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Monday Morning Update 10/1/07

September 29, 2007 News 9 Comments

From EMRNurse: “Re: Epic. Reporting from the Emergency Nurses Association conference in Salt Lake City. Lots of IT vendors, most of the big ones that have ED or Health System wide products. One seems to be missing – Epic. There is also a group forming to write a best practices document on ED applications. See the ENA technology listserv for details in the next few weeks. It can be found at ENA.org.”

From Phillip Elliott: “Re: tamper-proof prescriptions. I disagree that the tamper-proof paper script mandate is anti-EMR. Making paper harder to work with should drive people to e-prescribe, no?”

From Mike Bossy: “Re: Siemens. Bobby Orr wonders about Siemens’ focus with MS4, Soarian, and INVISION. What about their relationship with NextGen? Is NextGen their partner du jour until they toss them aside when their EMR is finally ready (or they think it is ready)? Where does Soarian Clinicals end and NextGen EMR start for Siemens customers?”

From The PACS Designer: “Re: iGUARD. iGuard keeps you updated on the latest findings on drug interactions and their side effects along with any new safety alerts. There’s a live webcast October 4th on this subject.” I tried it and was less than impressed. You enter your list of drugs and then wait for an e-mail back on each one, but most of mine said to wait several days for a response. All I could figure out that it does is flag a “risk rating” once you finally get the e-mail, but I’m not sure exactly what benefit that offers. Ask your pharmacist, look up your drug on any of thousands of patient information sites, buy a drug reference book — all provide more actionable information. I don’t see the point of it at all, but that’s just my opinion.

From HITman: “Re: HIPAA. What Ivinson Memorial Hospital is doing is right on track with HIPAA. Employees, when it comes to their own medical records, are no different than any other patient under HIPAA. They must follow the same policies and procedures to request access to their records. The reasoning that they have a computer password or the key to the file room doesn’t make them exempt from HIPAA. Covered entities must protect PHI. They must treat every record the same and every patient the same. Accessing records outside the scope of the minimum necessary or the need to know the information in order to perform job duties is not allowed under HIPAA. Kudos to IMH for sticking to their guns and HIPAA!”

From Philip Rivers: “Re: Ted Borris. Ted came to QuadraMed with CPR. We are excited to have him.”

John has a summary of this week’s AHRQ meeting. Nuggets: research hasn’t proven that healthcare IT improves quality, NHIN is a pipe dream, PHR privacy is getting no attention, and AHRQ-sponsored studies show that e-prescribing doesn’t reduce adverse drug events. I’m not surprised since AHRQ’s HIT studies are usually inconclusive at best. Could it be because it’s the user and not the system that drives the results, especially when looking at an unrelated marketbasket of healthcare organizations as though it were a population-based healthcare study? IT, if deployed wisely with process change, can sometimes make good organizations better. That’s it. Anyone who expects more is being naive. It isn’t what you have, but how you use it, a concept that somehow seems lost in the pre-purchase optimism of hospitals convinced that their carefully aimed checkbook can painlessly cure all organizational ills.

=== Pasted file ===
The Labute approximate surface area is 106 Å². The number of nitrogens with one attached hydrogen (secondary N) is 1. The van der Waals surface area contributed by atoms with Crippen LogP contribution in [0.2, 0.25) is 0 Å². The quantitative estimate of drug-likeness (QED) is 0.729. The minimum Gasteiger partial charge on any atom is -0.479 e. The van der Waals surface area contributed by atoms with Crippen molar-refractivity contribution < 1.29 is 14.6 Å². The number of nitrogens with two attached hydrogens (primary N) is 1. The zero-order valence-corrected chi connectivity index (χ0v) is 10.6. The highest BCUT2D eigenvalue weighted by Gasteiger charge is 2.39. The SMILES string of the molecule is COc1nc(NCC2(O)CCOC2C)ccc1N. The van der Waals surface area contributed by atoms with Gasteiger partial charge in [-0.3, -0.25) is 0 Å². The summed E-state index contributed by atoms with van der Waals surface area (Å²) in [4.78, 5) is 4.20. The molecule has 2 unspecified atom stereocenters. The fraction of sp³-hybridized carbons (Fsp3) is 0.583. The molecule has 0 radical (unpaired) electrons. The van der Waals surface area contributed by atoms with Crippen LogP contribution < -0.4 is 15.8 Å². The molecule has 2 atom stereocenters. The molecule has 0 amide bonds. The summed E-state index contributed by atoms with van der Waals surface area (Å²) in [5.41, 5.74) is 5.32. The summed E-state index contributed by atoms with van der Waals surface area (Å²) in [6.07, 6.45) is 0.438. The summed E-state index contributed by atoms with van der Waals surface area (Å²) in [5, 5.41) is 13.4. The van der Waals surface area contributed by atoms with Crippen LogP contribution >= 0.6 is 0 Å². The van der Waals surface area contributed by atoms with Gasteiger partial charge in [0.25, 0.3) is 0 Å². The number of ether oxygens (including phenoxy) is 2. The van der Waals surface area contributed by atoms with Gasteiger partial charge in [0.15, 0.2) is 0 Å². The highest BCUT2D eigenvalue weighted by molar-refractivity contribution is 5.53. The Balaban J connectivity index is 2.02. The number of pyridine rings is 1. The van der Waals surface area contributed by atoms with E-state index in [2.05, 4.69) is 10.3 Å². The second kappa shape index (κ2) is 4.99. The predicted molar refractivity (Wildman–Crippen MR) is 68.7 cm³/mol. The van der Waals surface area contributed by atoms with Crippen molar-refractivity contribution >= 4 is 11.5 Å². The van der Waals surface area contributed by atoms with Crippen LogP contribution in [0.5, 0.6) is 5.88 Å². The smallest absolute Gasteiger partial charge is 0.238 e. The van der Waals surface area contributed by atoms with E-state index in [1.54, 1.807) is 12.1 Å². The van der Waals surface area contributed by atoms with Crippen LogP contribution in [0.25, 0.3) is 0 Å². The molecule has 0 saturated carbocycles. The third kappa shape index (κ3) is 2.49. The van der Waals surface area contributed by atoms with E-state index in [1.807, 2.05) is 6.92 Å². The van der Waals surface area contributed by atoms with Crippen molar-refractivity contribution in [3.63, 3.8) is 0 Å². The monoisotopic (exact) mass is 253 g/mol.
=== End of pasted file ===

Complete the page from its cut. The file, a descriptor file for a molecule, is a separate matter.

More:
Scott Shreeve opines on athenahealth’s IPO. I like reading his stuff because he’s so energetic and positive. It’s like the standard war movie scene where the wisecracking fresh recruits are marching excitedly off to battle and pass a returning group of battle-weary veterans whose gaunt faces show the horrors of war they’ve witnessed and possibly committed. I realize I’m in that latter group.

Advice from a BI consultant to providers: “Stop thinking like a healthcare company. Providers are notorious for making known vendors and established consultants their trusted advisors. Instead, they should think like retailers. ‘Cerner and McKesson don’t have all the answers,’ one HMO administrator confided to me recently, as if it were a secret. ‘What we’d really like to know is what McDonald’s and Target are doing.'”

Thoughts on the healthcare IT vertical market from the perspective of Microsoft channel partners: “Moreover, some larger hospitals are hiring partners to build their EMR applications from scratch. Once you factor in annual maintenance fees, Velu says, some packaged EMR products can actually cost more over their lifetimes than handmade systems do … Hospitals, for example, tend to be wary of risk. ‘They’re followers, not leaders’ … Doctors can be tough customers too. ‘They’re notoriously cheap’, says Summers.” I don’t know of any hospitals building EMR applications from scratch. If you do, let me know, because I’d be interested to learn more.

A hospital CFO blames its new Dairyland system for not getting bills out on time. From the article: “The hospital has had many problems getting its issues solved with the software company.” Somehow I doubt it’s all Dairyland’s fault since they’ve installed quite a few systems in their time, but every patient accounting implementation starts out rough.

Strange: a UK government official was late for a hospital construction group picture, so his image was Photoshopped in (not all that skillfully, judging from the result). The kicker: he’d just scolded the press for faking footage.

The Australian Medical Association wants airlines to pay doctors who treat fellow passengers or upgrade physician passengers upfront for being “on call”. Once doctor was refused an upgrade for helping vomiting fellow passengers, so she sent the airline a bill.

A big UK hospital will use Sentillion for single sign-on and context management.